David J. Gunkel (Northern Illinois University) has posted “The Rights of Robots” (in A. A. Nakagawa and C. Douzinas (Eds.), Non-Human Rights: Critical Perspectives, Edward Elgar) on SSRN. Here is the abstract:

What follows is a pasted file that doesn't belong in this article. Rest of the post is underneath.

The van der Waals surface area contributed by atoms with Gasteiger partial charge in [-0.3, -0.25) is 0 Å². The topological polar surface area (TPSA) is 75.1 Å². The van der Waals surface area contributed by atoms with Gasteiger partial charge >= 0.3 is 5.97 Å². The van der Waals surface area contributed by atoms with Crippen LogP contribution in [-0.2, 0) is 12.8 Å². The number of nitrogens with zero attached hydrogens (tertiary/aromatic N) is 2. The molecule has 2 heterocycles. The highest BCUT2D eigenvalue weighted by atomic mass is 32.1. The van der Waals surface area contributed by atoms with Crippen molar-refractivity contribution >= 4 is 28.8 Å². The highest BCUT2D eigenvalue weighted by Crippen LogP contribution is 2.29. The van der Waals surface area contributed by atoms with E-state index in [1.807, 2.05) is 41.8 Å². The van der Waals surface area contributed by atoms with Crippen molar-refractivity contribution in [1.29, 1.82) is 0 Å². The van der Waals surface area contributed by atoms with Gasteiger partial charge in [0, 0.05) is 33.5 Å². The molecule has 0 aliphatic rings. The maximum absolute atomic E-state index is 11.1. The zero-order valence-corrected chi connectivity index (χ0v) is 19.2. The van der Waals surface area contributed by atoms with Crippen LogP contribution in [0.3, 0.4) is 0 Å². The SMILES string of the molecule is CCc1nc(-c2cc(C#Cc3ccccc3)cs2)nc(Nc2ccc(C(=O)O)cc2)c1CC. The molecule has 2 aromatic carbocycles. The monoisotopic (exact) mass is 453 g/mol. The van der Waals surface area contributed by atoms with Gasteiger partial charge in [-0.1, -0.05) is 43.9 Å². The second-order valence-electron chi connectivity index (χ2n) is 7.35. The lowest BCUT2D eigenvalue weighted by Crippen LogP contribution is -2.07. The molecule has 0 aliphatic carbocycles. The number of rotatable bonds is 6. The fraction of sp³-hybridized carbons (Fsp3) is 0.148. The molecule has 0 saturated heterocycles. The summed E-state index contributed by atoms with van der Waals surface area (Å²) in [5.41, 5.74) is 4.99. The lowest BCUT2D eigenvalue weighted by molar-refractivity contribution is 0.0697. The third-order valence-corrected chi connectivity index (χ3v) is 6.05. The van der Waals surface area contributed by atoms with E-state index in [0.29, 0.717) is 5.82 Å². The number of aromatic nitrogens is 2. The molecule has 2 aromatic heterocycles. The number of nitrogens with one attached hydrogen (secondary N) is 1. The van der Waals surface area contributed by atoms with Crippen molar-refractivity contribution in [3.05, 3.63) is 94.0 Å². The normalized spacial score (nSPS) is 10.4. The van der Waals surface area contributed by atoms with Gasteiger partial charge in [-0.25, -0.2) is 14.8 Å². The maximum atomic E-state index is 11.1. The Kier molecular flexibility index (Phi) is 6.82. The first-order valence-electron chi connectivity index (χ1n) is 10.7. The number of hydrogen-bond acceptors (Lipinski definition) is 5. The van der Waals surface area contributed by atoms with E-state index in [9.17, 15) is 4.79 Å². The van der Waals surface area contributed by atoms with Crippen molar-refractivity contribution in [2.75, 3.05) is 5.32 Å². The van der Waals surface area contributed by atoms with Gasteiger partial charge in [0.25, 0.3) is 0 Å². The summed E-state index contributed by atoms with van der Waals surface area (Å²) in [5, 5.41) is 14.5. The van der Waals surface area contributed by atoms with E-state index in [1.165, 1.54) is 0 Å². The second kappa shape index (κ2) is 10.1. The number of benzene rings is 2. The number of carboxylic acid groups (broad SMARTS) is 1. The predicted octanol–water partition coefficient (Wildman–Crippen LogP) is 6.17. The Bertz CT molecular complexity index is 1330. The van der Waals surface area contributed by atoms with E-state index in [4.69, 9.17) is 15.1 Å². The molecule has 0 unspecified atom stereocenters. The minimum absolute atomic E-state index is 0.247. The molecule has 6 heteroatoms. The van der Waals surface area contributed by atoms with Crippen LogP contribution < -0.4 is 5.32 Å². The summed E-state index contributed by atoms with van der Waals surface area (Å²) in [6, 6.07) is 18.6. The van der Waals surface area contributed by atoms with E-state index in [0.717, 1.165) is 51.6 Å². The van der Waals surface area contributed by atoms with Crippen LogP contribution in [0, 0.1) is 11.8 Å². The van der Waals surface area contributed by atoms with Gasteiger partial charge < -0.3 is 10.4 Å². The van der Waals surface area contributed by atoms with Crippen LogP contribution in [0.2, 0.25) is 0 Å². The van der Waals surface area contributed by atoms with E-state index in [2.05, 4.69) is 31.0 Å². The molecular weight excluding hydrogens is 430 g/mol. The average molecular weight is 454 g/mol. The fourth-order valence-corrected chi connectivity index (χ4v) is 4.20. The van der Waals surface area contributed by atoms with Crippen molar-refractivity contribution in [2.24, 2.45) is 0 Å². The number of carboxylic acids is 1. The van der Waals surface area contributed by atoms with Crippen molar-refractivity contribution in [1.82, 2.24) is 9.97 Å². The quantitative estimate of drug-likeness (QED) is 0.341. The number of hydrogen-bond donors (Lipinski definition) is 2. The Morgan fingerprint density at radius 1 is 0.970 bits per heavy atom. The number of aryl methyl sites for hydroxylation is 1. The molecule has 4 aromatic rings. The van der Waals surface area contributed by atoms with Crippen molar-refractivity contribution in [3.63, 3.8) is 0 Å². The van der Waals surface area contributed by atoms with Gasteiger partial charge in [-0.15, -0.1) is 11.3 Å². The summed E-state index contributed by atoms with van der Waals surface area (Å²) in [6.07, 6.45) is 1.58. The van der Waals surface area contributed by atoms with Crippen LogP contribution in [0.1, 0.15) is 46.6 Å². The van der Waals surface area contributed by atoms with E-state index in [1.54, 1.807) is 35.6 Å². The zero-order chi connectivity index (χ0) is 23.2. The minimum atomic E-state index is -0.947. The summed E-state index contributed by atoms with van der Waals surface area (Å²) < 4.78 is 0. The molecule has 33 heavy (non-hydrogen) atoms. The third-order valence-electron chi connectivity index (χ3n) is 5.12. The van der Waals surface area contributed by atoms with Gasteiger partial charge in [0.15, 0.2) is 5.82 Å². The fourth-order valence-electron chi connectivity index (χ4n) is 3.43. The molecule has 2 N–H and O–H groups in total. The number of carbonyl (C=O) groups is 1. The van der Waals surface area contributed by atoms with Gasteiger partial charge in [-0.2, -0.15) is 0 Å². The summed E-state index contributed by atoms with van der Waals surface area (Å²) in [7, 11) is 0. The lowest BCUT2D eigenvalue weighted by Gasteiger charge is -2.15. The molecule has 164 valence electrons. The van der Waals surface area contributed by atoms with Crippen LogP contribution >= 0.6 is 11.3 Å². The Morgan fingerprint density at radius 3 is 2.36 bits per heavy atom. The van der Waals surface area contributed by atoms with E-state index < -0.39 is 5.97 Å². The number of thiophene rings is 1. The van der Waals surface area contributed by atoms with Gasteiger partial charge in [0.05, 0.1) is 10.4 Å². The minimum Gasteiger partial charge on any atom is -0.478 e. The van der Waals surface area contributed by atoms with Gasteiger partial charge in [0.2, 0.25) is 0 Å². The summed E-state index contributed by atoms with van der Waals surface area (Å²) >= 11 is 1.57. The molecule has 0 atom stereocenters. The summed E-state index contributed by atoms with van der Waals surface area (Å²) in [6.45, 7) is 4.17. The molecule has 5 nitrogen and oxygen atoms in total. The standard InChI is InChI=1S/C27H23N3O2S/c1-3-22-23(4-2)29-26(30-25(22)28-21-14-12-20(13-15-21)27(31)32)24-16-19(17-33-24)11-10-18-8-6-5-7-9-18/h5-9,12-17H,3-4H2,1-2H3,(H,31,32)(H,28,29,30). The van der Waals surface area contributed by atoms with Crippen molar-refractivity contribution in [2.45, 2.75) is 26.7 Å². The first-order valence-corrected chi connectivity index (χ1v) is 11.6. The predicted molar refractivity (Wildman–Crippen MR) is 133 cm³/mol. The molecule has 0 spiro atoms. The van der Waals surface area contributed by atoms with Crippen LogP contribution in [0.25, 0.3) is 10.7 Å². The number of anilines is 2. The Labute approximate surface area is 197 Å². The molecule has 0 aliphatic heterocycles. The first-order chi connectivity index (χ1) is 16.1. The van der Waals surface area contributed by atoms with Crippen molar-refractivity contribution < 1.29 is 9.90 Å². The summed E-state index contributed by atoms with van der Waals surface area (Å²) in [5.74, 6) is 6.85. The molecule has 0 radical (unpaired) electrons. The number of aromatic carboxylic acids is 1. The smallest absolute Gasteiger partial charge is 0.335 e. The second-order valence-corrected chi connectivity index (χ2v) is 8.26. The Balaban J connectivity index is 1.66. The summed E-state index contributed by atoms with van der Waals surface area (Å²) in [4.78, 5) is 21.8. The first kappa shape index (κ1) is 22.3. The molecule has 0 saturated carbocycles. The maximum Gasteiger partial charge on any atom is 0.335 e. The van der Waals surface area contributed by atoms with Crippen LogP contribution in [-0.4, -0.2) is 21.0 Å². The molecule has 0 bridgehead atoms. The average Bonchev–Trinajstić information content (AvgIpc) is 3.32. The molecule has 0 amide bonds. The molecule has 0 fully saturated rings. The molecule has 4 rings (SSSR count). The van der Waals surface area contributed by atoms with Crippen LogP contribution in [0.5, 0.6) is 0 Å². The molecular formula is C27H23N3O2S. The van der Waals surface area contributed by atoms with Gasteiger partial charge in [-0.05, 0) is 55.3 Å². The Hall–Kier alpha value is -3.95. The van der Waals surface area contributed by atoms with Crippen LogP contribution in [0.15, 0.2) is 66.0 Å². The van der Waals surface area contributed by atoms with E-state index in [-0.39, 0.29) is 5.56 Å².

Robot rights is already in play and operational from the moment the robot appeared on the stage of history. And the question “Can or should robots have rights?” is currently the site of a contentious debate. This chapter engages in an analysis of the terms and conditions of the dispute. It therefore does not take sides in the existing conflict by advocating for one position over and against the other. Instead identifies and critically evaluates the common set of shared values and fundamental assumptions that both sides already endorse and support in order to enter into conflict in the first place. And it does so in order to devise an alternative strategy that may be better suited to responding to and taking responsibility for the moral and legal opportunities or challenges that we currently confront in the face or the faceplate of robots, AI, and other seemingly intelligent artifacts.